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Altered States of Consciousness


Related Questions/Objections

Difference between
Reality and Actuality?

Is Enlightenment pathological?

Is Enlightenment necessary?

Difference between ‘nipping in the bud’ and suppressing a Feeling?

Difference between Apperception and
Choiceless Awareness?

The ‘I’ does not really exist

Thoughts create Feelings

Jiddu Krishnamurti
talked about the Actual


Dissociation: The action of dissociating; the condition of being dissociated; disassociation. 2 Psychol. The process or result of breaking up an association of ideas. 3 Psychiatry. A process, or the resulting condition, in which certain concepts or mental processes are separated from the conscious personality; spec. the state of a person suffering from dissociated personality. Oxford Dictionary

How trauma and dissociation are related:

Professionals working in the area of abuse and trauma are quite familiar with dissociative processes. Clients/Patients commonly share in the context of treatment the phenomena of separating their thoughts and emotions from the trauma that they were experiencing and/or had experienced in the past. This separation (dissociation) of one’s thoughts, emotions and even body sensations are commonly seen in traumatic disorders such as Post Traumatic Stress Disorder (PTSD). In addition, patients who are diagnosed with a dissociative disorder are often discovered to have trauma in their background. The apparent co-existence of trauma and dissociation have led many therapists to note that ‘you can’t have trauma without dissociation and that you can’t have dissociation without trauma’.

There are always exceptions to this noted co-existence of trauma and dissociation, but nevertheless the phenomenon is quite commonly reported to therapists. There has even been discussion within the diagnostic community of possibly having Post Traumatic Stress Disorder (PTSD) listed as a dissociative disorder and thus removed from the DSM-IV category of Anxiety Disorders. © George F. Rhoades, Jr., Ph.D. November 1, 1998, P.O. Box 1164, Pearl City, HI. 96782.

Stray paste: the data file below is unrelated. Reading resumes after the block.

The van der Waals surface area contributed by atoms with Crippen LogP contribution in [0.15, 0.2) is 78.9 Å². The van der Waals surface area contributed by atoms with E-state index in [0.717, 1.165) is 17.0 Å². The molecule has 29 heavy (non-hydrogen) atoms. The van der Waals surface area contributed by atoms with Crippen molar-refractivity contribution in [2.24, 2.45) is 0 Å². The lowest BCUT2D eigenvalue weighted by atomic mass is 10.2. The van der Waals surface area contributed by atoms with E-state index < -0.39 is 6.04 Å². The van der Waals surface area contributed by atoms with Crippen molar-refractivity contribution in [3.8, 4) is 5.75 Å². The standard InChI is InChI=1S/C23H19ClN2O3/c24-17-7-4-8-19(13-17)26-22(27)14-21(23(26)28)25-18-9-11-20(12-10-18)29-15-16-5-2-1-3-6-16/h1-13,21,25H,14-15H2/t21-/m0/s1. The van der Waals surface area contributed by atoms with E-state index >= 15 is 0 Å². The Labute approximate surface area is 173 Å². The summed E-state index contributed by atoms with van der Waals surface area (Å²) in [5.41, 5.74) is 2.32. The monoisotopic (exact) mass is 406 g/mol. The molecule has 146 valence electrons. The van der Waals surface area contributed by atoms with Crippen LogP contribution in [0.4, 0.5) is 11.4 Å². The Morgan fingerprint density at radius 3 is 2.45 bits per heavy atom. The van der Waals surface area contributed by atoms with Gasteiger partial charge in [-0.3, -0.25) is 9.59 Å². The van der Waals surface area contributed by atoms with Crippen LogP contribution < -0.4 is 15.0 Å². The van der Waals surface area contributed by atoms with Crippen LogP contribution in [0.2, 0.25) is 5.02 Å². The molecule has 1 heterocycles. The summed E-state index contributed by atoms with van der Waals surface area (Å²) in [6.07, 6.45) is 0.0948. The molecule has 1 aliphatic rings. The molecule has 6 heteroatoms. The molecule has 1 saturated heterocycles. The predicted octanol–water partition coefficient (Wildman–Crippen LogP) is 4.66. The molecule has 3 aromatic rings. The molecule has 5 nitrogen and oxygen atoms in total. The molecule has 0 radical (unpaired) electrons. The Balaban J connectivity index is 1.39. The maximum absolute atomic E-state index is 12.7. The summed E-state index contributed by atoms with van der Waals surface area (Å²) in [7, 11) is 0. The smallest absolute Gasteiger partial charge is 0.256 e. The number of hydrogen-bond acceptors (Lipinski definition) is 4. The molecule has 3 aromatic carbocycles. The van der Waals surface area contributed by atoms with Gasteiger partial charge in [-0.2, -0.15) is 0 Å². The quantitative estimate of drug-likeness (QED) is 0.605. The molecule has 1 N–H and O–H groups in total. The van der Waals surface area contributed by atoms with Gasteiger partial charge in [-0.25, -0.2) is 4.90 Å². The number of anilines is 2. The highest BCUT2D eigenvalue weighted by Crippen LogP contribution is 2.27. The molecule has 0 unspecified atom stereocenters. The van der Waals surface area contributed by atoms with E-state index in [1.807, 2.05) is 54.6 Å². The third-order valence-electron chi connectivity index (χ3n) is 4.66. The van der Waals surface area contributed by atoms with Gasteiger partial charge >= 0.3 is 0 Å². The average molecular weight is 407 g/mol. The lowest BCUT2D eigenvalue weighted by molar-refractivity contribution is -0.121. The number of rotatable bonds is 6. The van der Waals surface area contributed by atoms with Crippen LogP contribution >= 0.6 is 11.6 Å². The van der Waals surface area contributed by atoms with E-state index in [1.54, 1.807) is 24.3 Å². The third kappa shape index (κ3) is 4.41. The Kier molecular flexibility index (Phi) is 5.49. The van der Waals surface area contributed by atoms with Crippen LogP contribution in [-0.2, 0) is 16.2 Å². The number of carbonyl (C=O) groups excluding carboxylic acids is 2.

Richard: All the mystics advise dissociation (wherein painful reality is transformed into a bad dream) as being the most effective means to deal with all the wars and murders and rapes and tortures and domestic violence and child abuse and sadness and loneliness and grief and depression and suicides and the such-like. Just as a traumatised victim of an horrific and terrifying event makes the experience unreal in order to cope with the ordeal, all the Gurus and the God-Men, the Masters and the Messiahs, the Avatars and the Saviours and the Saints and the Sages have desperately done precisely this thing (during what is sometimes called ‘the dark night of the soul’). Mystics have been transmogrifying the real world ‘reality’ into an unreal ‘True Reality’ via the epiphenomenal imaginative/intuitive facility born of the psyche (which is formed by the instinctual passions genetically endowed by blind nature for survival purposes) for millennia.

Such dissociation is a psychotic sickness culturally institutionalised into a head-in-the-sand escapist ‘solution’ to all the ills of humankind … hence the divine perpetuation of all the misery and mayhem across the millennia through a belief in karma or samsara or some-such metaphysical reason being the cause of such aberrant behaviour. Mysticism is nothing more and nothing less than a frantic coping-mechanism, institutionalised into a cultural metaphysics over thousands and thousands of years … especially if accompanied by dissociative states such as ‘derealisation’ and ‘alternate personality disorder’ and others. It is also known as ‘disassociation’, or ‘disassociative identity disorder’ and dissociative reactions are attempts to escape from excessive trauma tension and anxiety by separating off parts of personality function from the rest of cognition as an attempt to isolate something that arouses anxiety and gain distance from it.

For example, in everyday life, mild and temporary dissociation, sometimes hard to distinguish from repression and isolation, is a relatively common and normal device used to escape from severe emotional tension and anxiety. Temporary episodes of transient estrangement, depersonalisation and derealisation are often experienced by normal persons when they first feel the initial impact of bad news, for instance. Everything suddenly looks strange and different; things seem unnatural and distant; events can be indistinct and vaporous; often the person feels that they themselves are unreal and everything takes on a dream-like quality. Dissociation becomes abnormal when the once mild or transient expedient becomes too intense, lasts too long, or escapes from a person’s control … and leads to a separation from the surroundings which seriously disturbs object relations. In object estrangement the once familiar world of ordinary objects – the world of people, things and events – seems to have undergone a disturbing and often indescribable change.

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